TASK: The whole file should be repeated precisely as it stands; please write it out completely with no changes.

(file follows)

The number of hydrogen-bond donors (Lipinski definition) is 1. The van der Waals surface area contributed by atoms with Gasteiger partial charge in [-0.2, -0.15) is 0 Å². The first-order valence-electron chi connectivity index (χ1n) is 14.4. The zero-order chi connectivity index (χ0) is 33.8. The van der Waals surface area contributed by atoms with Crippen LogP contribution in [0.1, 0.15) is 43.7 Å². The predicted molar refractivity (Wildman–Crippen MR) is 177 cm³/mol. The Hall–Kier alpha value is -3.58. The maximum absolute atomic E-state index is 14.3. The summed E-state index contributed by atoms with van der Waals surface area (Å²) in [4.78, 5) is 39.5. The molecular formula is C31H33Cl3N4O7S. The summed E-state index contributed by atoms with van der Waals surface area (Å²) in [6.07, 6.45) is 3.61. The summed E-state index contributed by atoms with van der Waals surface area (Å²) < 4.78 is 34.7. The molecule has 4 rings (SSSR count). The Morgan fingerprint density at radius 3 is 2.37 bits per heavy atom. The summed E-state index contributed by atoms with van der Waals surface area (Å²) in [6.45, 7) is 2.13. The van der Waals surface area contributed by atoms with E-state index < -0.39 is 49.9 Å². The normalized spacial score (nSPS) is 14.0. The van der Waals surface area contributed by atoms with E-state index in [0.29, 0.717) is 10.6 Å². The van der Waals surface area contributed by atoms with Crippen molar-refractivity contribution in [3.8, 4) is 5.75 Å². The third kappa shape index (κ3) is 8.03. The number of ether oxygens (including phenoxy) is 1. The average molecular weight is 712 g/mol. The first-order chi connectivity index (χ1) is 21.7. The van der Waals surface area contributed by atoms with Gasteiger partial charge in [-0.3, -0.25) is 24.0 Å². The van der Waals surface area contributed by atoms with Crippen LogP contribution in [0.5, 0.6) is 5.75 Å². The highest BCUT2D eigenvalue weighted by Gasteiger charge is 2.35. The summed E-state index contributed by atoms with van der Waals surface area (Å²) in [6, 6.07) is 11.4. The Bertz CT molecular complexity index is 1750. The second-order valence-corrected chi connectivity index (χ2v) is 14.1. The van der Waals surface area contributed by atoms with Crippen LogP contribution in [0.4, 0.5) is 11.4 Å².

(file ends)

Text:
The number of hydrogen-bond donors (Lipinski definition) is 1. The van der Waals surface area contributed by atoms with Gasteiger partial charge in [-0.2, -0.15) is 0 Å². The first-order valence-electron chi connectivity index (χ1n) is 14.4. The zero-order chi connectivity index (χ0) is 33.8. The van der Waals surface area contributed by atoms with Crippen LogP contribution in [0.1, 0.15) is 43.7 Å². The predicted molar refractivity (Wildman–Crippen MR) is 177 cm³/mol. The Hall–Kier alpha value is -3.58. The maximum absolute atomic E-state index is 14.3. The summed E-state index contributed by atoms with van der Waals surface area (Å²) in [4.78, 5) is 39.5. The molecular formula is C31H33Cl3N4O7S. The summed E-state index contributed by atoms with van der Waals surface area (Å²) in [6.07, 6.45) is 3.61. The summed E-state index contributed by atoms with van der Waals surface area (Å²) < 4.78 is 34.7. The molecule has 4 rings (SSSR count). The Morgan fingerprint density at radius 3 is 2.37 bits per heavy atom. The summed E-state index contributed by atoms with van der Waals surface area (Å²) in [6.45, 7) is 2.13. The van der Waals surface area contributed by atoms with E-state index < -0.39 is 49.9 Å². The normalized spacial score (nSPS) is 14.0. The van der Waals surface area contributed by atoms with E-state index in [0.29, 0.717) is 10.6 Å². The van der Waals surface area contributed by atoms with Crippen molar-refractivity contribution in [3.8, 4) is 5.75 Å². The third kappa shape index (κ3) is 8.03. The number of ether oxygens (including phenoxy) is 1. The average molecular weight is 712 g/mol. The first-order chi connectivity index (χ1) is 21.7. The van der Waals surface area contributed by atoms with Gasteiger partial charge in [-0.3, -0.25) is 24.0 Å². The van der Waals surface area contributed by atoms with Crippen LogP contribution in [0.5, 0.6) is 5.75 Å². The highest BCUT2D eigenvalue weighted by Gasteiger charge is 2.35. The summed E-state index contributed by atoms with van der Waals surface area (Å²) in [6, 6.07) is 11.4. The Bertz CT molecular complexity index is 1750. The second-order valence-corrected chi connectivity index (χ2v) is 14.1. The van der Waals surface area contributed by atoms with Crippen LogP contribution in [0.4, 0.5) is 11.4 Å².